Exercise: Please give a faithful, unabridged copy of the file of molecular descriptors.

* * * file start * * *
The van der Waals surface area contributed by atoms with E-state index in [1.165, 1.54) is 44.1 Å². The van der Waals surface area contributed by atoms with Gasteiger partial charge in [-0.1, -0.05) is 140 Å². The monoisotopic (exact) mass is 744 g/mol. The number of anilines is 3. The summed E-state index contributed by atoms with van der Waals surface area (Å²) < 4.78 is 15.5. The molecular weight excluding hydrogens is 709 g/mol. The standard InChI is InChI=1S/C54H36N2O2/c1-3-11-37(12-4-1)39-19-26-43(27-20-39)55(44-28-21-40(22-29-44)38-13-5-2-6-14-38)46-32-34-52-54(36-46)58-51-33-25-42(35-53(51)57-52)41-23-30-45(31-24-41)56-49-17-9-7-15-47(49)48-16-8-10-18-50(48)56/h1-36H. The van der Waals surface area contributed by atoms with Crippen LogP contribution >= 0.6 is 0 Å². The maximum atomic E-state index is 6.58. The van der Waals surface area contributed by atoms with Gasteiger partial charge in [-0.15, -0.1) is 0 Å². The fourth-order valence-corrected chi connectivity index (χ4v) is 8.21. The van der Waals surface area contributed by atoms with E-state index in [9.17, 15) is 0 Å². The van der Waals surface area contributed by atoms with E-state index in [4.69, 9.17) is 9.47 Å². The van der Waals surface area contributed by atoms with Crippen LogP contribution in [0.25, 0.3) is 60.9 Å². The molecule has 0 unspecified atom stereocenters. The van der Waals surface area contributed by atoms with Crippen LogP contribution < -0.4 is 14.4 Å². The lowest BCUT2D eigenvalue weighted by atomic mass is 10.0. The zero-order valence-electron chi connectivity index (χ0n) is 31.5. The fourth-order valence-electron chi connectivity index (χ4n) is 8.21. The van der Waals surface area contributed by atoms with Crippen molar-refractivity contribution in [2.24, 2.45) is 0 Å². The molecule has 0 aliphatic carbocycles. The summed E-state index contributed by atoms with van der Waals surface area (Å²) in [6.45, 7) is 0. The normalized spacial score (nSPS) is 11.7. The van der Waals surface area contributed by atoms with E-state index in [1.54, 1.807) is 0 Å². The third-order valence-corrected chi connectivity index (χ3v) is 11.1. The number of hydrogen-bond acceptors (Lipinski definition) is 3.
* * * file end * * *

The van der Waals surface area contributed by atoms with E-state index in [1.165, 1.54) is 44.1 Å². The van der Waals surface area contributed by atoms with Gasteiger partial charge in [-0.1, -0.05) is 140 Å². The monoisotopic (exact) mass is 744 g/mol. The number of anilines is 3. The summed E-state index contributed by atoms with van der Waals surface area (Å²) < 4.78 is 15.5. The molecular weight excluding hydrogens is 709 g/mol. The standard InChI is InChI=1S/C54H36N2O2/c1-3-11-37(12-4-1)39-19-26-43(27-20-39)55(44-28-21-40(22-29-44)38-13-5-2-6-14-38)46-32-34-52-54(36-46)58-51-33-25-42(35-53(51)57-52)41-23-30-45(31-24-41)56-49-17-9-7-15-47(49)48-16-8-10-18-50(48)56/h1-36H. The van der Waals surface area contributed by atoms with Crippen LogP contribution >= 0.6 is 0 Å². The maximum atomic E-state index is 6.58. The van der Waals surface area contributed by atoms with Gasteiger partial charge in [-0.15, -0.1) is 0 Å². The fourth-order valence-corrected chi connectivity index (χ4v) is 8.21. The van der Waals surface area contributed by atoms with E-state index in [9.17, 15) is 0 Å². The van der Waals surface area contributed by atoms with E-state index in [4.69, 9.17) is 9.47 Å². The van der Waals surface area contributed by atoms with Crippen LogP contribution in [0.25, 0.3) is 60.9 Å². The molecule has 0 unspecified atom stereocenters. The van der Waals surface area contributed by atoms with Crippen LogP contribution < -0.4 is 14.4 Å². The lowest BCUT2D eigenvalue weighted by atomic mass is 10.0. The zero-order valence-electron chi connectivity index (χ0n) is 31.5. The fourth-order valence-electron chi connectivity index (χ4n) is 8.21. The van der Waals surface area contributed by atoms with Crippen molar-refractivity contribution in [2.24, 2.45) is 0 Å². The molecule has 0 aliphatic carbocycles. The summed E-state index contributed by atoms with van der Waals surface area (Å²) in [6.45, 7) is 0. The normalized spacial score (nSPS) is 11.7. The van der Waals surface area contributed by atoms with E-state index in [1.54, 1.807) is 0 Å². The third-order valence-corrected chi connectivity index (χ3v) is 11.1. The number of hydrogen-bond acceptors (Lipinski definition) is 3.